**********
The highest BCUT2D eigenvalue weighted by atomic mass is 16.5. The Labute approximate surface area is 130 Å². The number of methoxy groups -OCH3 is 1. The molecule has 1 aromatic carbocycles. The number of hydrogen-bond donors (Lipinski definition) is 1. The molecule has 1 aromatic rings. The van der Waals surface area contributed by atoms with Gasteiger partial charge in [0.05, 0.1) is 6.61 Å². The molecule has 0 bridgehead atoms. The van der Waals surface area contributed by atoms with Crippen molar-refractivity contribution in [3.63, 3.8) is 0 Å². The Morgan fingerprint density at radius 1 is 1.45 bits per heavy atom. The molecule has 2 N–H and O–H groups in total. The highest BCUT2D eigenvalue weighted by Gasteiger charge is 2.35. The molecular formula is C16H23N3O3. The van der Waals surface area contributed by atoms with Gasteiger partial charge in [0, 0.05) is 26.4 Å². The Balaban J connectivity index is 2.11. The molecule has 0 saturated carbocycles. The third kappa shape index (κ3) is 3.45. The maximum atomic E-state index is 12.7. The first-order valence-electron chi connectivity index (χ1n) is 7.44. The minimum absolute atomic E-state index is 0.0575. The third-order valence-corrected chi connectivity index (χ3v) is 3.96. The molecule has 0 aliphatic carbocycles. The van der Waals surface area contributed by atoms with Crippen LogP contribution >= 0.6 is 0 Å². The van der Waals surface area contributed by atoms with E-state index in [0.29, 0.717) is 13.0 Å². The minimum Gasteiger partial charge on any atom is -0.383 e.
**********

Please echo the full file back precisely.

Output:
The highest BCUT2D eigenvalue weighted by atomic mass is 16.5. The Labute approximate surface area is 130 Å². The number of methoxy groups -OCH3 is 1. The molecule has 1 aromatic carbocycles. The number of hydrogen-bond donors (Lipinski definition) is 1. The molecule has 1 aromatic rings. The van der Waals surface area contributed by atoms with Gasteiger partial charge in [0.05, 0.1) is 6.61 Å². The molecule has 0 bridgehead atoms. The van der Waals surface area contributed by atoms with Crippen molar-refractivity contribution in [3.63, 3.8) is 0 Å². The Morgan fingerprint density at radius 1 is 1.45 bits per heavy atom. The molecule has 2 N–H and O–H groups in total. The highest BCUT2D eigenvalue weighted by Gasteiger charge is 2.35. The molecular formula is C16H23N3O3. The van der Waals surface area contributed by atoms with Gasteiger partial charge in [0, 0.05) is 26.4 Å². The Balaban J connectivity index is 2.11. The molecule has 0 saturated carbocycles. The third kappa shape index (κ3) is 3.45. The maximum atomic E-state index is 12.7. The first-order valence-electron chi connectivity index (χ1n) is 7.44. The minimum absolute atomic E-state index is 0.0575. The third-order valence-corrected chi connectivity index (χ3v) is 3.96. The molecule has 0 aliphatic carbocycles. The van der Waals surface area contributed by atoms with Crippen LogP contribution >= 0.6 is 0 Å². The van der Waals surface area contributed by atoms with E-state index in [0.29, 0.717) is 13.0 Å². The minimum Gasteiger partial charge on any atom is -0.383 e.